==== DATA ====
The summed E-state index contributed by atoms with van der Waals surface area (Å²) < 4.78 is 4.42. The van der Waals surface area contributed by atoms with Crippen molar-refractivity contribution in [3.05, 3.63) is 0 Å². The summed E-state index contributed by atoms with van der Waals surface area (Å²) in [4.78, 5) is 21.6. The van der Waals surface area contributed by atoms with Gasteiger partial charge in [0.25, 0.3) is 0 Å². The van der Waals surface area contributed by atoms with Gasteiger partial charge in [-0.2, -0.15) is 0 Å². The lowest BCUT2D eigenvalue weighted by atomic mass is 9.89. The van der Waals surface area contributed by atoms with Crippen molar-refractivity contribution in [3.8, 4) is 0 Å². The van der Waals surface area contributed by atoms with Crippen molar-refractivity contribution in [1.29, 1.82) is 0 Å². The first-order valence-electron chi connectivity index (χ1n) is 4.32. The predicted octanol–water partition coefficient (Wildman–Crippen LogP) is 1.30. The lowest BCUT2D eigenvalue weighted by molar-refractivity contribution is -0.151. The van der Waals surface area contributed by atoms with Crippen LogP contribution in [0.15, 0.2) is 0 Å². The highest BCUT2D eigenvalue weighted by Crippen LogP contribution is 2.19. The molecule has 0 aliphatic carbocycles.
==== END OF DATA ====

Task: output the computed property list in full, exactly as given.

The summed E-state index contributed by atoms with van der Waals surface area (Å²) < 4.78 is 4.42. The van der Waals surface area contributed by atoms with Crippen molar-refractivity contribution in [3.05, 3.63) is 0 Å². The summed E-state index contributed by atoms with van der Waals surface area (Å²) in [4.78, 5) is 21.6. The van der Waals surface area contributed by atoms with Gasteiger partial charge in [0.25, 0.3) is 0 Å². The van der Waals surface area contributed by atoms with Gasteiger partial charge in [-0.2, -0.15) is 0 Å². The lowest BCUT2D eigenvalue weighted by atomic mass is 9.89. The van der Waals surface area contributed by atoms with Crippen molar-refractivity contribution in [3.8, 4) is 0 Å². The van der Waals surface area contributed by atoms with Crippen molar-refractivity contribution in [1.29, 1.82) is 0 Å². The first-order valence-electron chi connectivity index (χ1n) is 4.32. The predicted octanol–water partition coefficient (Wildman–Crippen LogP) is 1.30. The lowest BCUT2D eigenvalue weighted by molar-refractivity contribution is -0.151. The van der Waals surface area contributed by atoms with Crippen LogP contribution in [0.15, 0.2) is 0 Å². The highest BCUT2D eigenvalue weighted by Crippen LogP contribution is 2.19. The molecule has 0 aliphatic carbocycles.